A version in the brief-lived D-VHS format was reportedly an improvement, but few copies were made and few saw it that way.  Now, we have this HD-DVD and it is an improvement as expected, but there are Video Red issues and some minor flaws that indicate that this is likely the same older digital HD master used for the D-VHS version.  These earlier HD masters have some technical and visual limits simply because they were early masters.  Still, outside of a film print, this is the only other way to really appreciate what Hyams pulled off in look and atmosphere.  The film becomes more involving and I believe it will be an early favorite in the format as it becomes more talked about and discovered.


The three Terminator films have been issued with three different soundtracks.  MGM’s rather basic Blu-ray of the first film has a 5.1 PCM 16bit/48kHz remix, Lionsgate’s Blu-ray Terminator 2 (reviewed elsewhere on this site) has the great DTS ES remix from the previous DTS DVD set and Warner’s HD-DVD of Terminator 3 (a review upcoming) has Dolby Digital Plus but no DTS or Dolby True HD.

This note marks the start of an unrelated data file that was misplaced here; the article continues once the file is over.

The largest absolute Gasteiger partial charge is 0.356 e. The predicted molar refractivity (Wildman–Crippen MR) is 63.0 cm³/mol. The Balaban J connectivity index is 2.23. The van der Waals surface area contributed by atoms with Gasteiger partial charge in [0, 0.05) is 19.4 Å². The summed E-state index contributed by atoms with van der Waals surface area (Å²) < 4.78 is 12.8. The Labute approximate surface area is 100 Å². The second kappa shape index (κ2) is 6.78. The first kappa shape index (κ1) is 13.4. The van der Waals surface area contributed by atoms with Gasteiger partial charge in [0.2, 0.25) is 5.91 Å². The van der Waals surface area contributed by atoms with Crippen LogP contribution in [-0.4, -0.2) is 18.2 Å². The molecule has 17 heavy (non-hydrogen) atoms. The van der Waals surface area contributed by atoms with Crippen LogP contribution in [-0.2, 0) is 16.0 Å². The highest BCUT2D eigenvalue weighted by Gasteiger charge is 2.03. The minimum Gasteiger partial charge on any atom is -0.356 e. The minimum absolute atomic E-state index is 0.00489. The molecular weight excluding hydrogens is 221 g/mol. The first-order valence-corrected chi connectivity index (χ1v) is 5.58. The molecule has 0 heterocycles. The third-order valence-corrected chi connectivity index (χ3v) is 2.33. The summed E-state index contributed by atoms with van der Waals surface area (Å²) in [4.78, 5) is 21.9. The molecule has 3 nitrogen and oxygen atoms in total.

Universal has upgraded the sound here, which was originally a DTS theatrical release at its best, to Dolby TrueHD.  The standard Dolby Digital 5.1 sound that never did the film justice is also included, but both versions seem to be missing some of the surrounds I seem to remember from the original DTS theatrical mix.  *Since top rate equipment is not yet available for Dolby TrueHD sound, we will revisit this title at a later date to take a second listen to the mix, but the Dolby TrueHD does not make it sound better than the Terminator sequels as you might expect.  More on this soon.


Extras include a solid commentary track by Hyams, Music Videos by Everlast and Rob Zombie, the original theatrical trailer, visual effects featurette, on location featurette and Book Of Revelations featurette.  It would be nice if a new extra had been put together, but that is still not bad and more than enhances one of the more interesting Horror films (or Arnold pictures) you are likely to see.



-   Nicholas Sheffo